• New York City College of Technology (City Tech)
  • Queens College
  • The City College of New York
  • York College

Graduate and Professional Schools
(Offering masters’, doctoral, and other specialised graduate degrees)

  • CUNY School of Law
  • CUNY Graduate Center
  • Craig Newmark Graduate School of Journalism at CUNY
  • CUNY Graduate School of Public Health and Health Policy
  • CUNY School of Labor and Urban Studies
  • CUNY School of Professional Studies

Honours College
(Providing more challenging and interdisciplinary honours courses in other colleges)

  • Macaulay Honors College

Community Colleges
(Offer certificate and transfer programs, and associate degrees)

  • Borough of Manhattan Community College
  • Bronx Community College
  • Guttman Community College
  • Kingsborough Community College
  • Queensborough Community College
  • LaGuardia Community College
  • Hostos Community College

What are SUNY Schools?

The largest comprehensive university system in the United States, the State University of New York or the SUNY system comprises 64 institutions that include research universities, academic medical centres, community colleges, liberal arts colleges and technology colleges, in addition to an immense online learning network. With over 1.3 million students in credit-bearing courses, SUNY is committed to creating opportunities and providing access to higher education at affordable rates.

University Centres and Doctoral Degree Granting Institutions
(Offering undergraduate teaching, research and advanced graduate and professional studies)

  • University at Albany
  • Alfred University
  • Binghamton University
  • University at Buffalo
  • Cornell College of Agriculture and Life Sciences*
  • New York State College of Human Ecology at Cornell University*
  • NYS School of Industrial & Labor Relations at Cornell University*
  • New York State College of Veterinary Medicine at Cornell University*
  • Downstate Health Sciences University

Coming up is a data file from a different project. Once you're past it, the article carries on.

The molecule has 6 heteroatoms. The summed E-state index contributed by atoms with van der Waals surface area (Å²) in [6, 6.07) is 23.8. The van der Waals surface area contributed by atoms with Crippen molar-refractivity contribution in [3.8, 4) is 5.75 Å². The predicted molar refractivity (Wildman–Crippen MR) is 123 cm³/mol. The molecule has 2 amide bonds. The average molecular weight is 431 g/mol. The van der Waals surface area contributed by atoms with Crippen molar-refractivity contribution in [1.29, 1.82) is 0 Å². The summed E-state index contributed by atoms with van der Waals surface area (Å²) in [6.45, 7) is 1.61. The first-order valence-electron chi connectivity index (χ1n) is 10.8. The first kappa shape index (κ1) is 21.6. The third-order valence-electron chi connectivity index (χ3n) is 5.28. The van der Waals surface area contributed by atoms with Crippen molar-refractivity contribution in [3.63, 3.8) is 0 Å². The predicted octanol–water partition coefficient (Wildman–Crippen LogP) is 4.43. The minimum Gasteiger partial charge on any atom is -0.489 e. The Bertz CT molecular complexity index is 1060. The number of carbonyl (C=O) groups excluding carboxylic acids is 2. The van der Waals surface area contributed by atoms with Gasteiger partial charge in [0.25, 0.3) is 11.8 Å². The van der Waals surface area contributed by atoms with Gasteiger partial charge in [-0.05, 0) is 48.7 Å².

• College of Environmental Science and Forestry
  • College of Optometry
  • Stony Brook University
  • SUNY Polytechnic Institute
  • Upstate Medical University

University Colleges
(Awards bachelor’s and master’s degrees in liberal arts and sciences and professional disciplines)

  • SUNY Brockport
  • SUNY Buffalo State
  • SUNY Cortland
  • Empire State University
  • SUNY Fredonia
  • SUNY Geneseo
  • SUNY New Paltz
  • SUNY Old Westbury
  • SUNY Oneonta
  • SUNY Oswego
  • SUNY Plattsburgh
  • SUNY Potsdam
  • SUNY Purchase College

Technology Colleges
(Emphasis on hands-on training for in-demand careers. Offers certificate programs, associate, bachelor’s and master’s degrees in technical as well as traditional disciplines)

  • SUNY Alfred State College
  • SUNY Canton
  • SUNY Cobleskill
  • SUNY Delhi
  • SUNY Farmingdale State College
  • SUNY Maritime College
  • SUNY Morrisville

Community Colleges
(Offers certificate and transfer programs, and associate degrees)

  • SUNY Adirondack
  • SUNY Broome
  • Cayuga Community College
  • Clinton Community College
  • Columbia Greene Community College
  • Corning Community College
  • Dutchess Community College
  • SUNY Erie
  • SUNY Fashion Institute of Technology
  • Finger Lakes Community College
  • Fulton-Montgomery Community College
  • Genesee Community College
  • Herkimer Community College
  • Hudson Valley Community College
  • Jamestown Community College
  • Jefferson Community College
  • Mohawk Valley Community College
  • Monroe Community College
  • Nassau Community College
  • SUNY Niagara
  • North Country Community College
  • Onondaga Community College
  • SUNY Orange
  • Rockland Community College
  • Schenectady Community College
  • Suffolk County Community College
  • SUNY Sullivan
  • Tompkins Cortland Community College
  • Ulster County Community College
  • SUNY Westchester Community College

Top Schools and Acceptance Rates